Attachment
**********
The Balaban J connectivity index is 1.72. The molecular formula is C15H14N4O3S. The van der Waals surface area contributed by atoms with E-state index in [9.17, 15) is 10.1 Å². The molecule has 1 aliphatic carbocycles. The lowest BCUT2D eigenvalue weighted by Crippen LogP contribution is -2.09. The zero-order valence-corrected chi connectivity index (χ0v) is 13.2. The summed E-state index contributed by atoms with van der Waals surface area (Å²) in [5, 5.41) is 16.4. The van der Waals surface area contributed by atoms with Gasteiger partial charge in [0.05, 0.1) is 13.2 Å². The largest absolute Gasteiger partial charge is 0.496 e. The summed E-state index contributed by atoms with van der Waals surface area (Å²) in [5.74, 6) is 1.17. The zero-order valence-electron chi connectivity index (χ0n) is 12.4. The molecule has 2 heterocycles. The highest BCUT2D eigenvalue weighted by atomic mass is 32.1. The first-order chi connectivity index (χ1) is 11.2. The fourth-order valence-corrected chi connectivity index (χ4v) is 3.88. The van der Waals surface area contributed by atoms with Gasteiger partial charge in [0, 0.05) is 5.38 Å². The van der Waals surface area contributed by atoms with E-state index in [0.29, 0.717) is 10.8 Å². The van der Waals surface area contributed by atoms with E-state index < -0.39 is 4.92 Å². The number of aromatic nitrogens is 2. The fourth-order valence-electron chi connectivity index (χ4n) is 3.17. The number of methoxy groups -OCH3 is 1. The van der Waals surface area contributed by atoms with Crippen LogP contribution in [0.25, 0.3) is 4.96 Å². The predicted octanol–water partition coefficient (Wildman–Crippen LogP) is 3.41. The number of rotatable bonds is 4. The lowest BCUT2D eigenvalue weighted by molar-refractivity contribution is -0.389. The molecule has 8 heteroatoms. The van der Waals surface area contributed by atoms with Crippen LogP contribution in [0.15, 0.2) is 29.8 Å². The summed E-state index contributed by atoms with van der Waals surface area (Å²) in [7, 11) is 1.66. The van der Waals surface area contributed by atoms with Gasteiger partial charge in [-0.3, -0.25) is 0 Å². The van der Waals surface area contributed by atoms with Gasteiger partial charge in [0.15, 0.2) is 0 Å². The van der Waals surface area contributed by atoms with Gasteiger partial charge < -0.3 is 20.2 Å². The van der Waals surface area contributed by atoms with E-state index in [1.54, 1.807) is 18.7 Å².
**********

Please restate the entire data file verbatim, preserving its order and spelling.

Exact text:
The Balaban J connectivity index is 1.72. The molecular formula is C15H14N4O3S. The van der Waals surface area contributed by atoms with E-state index in [9.17, 15) is 10.1 Å². The molecule has 1 aliphatic carbocycles. The lowest BCUT2D eigenvalue weighted by Crippen LogP contribution is -2.09. The zero-order valence-corrected chi connectivity index (χ0v) is 13.2. The summed E-state index contributed by atoms with van der Waals surface area (Å²) in [5, 5.41) is 16.4. The van der Waals surface area contributed by atoms with Gasteiger partial charge in [0.05, 0.1) is 13.2 Å². The largest absolute Gasteiger partial charge is 0.496 e. The summed E-state index contributed by atoms with van der Waals surface area (Å²) in [5.74, 6) is 1.17. The zero-order valence-electron chi connectivity index (χ0n) is 12.4. The molecule has 2 heterocycles. The highest BCUT2D eigenvalue weighted by atomic mass is 32.1. The first-order chi connectivity index (χ1) is 11.2. The fourth-order valence-corrected chi connectivity index (χ4v) is 3.88. The van der Waals surface area contributed by atoms with Gasteiger partial charge in [0, 0.05) is 5.38 Å². The van der Waals surface area contributed by atoms with E-state index in [0.29, 0.717) is 10.8 Å². The van der Waals surface area contributed by atoms with E-state index < -0.39 is 4.92 Å². The number of aromatic nitrogens is 2. The fourth-order valence-electron chi connectivity index (χ4n) is 3.17. The number of methoxy groups -OCH3 is 1. The van der Waals surface area contributed by atoms with Crippen LogP contribution in [0.25, 0.3) is 4.96 Å². The predicted octanol–water partition coefficient (Wildman–Crippen LogP) is 3.41. The number of rotatable bonds is 4. The lowest BCUT2D eigenvalue weighted by molar-refractivity contribution is -0.389. The molecule has 8 heteroatoms. The van der Waals surface area contributed by atoms with Crippen LogP contribution in [0.15, 0.2) is 29.8 Å². The summed E-state index contributed by atoms with van der Waals surface area (Å²) in [7, 11) is 1.66. The van der Waals surface area contributed by atoms with Gasteiger partial charge in [-0.3, -0.25) is 0 Å². The van der Waals surface area contributed by atoms with Gasteiger partial charge in [0.15, 0.2) is 0 Å². The van der Waals surface area contributed by atoms with Gasteiger partial charge < -0.3 is 20.2 Å². The van der Waals surface area contributed by atoms with E-state index in [1.54, 1.807) is 18.7 Å².